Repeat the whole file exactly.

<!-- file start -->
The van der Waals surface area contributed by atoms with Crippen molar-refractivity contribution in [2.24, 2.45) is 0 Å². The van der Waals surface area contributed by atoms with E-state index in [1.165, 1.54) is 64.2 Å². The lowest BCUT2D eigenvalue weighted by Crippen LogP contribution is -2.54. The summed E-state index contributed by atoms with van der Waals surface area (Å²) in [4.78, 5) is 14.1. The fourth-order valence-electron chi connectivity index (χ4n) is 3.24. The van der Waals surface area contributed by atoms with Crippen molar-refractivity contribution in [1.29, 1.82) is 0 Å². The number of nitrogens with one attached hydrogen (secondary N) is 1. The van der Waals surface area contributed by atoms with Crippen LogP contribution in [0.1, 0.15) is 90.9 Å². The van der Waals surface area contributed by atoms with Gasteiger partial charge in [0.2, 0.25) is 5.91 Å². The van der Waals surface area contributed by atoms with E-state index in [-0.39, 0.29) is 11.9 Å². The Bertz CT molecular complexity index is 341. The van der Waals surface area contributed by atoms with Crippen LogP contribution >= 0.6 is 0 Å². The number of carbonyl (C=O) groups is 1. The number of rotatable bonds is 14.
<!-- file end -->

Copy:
The van der Waals surface area contributed by atoms with Crippen molar-refractivity contribution in [2.24, 2.45) is 0 Å². The van der Waals surface area contributed by atoms with E-state index in [1.165, 1.54) is 64.2 Å². The lowest BCUT2D eigenvalue weighted by Crippen LogP contribution is -2.54. The summed E-state index contributed by atoms with van der Waals surface area (Å²) in [4.78, 5) is 14.1. The fourth-order valence-electron chi connectivity index (χ4n) is 3.24. The van der Waals surface area contributed by atoms with Crippen molar-refractivity contribution in [1.29, 1.82) is 0 Å². The number of nitrogens with one attached hydrogen (secondary N) is 1. The van der Waals surface area contributed by atoms with Crippen LogP contribution in [0.1, 0.15) is 90.9 Å². The van der Waals surface area contributed by atoms with Gasteiger partial charge in [0.2, 0.25) is 5.91 Å². The van der Waals surface area contributed by atoms with E-state index in [-0.39, 0.29) is 11.9 Å². The Bertz CT molecular complexity index is 341. The van der Waals surface area contributed by atoms with Crippen LogP contribution >= 0.6 is 0 Å². The number of carbonyl (C=O) groups is 1. The number of rotatable bonds is 14.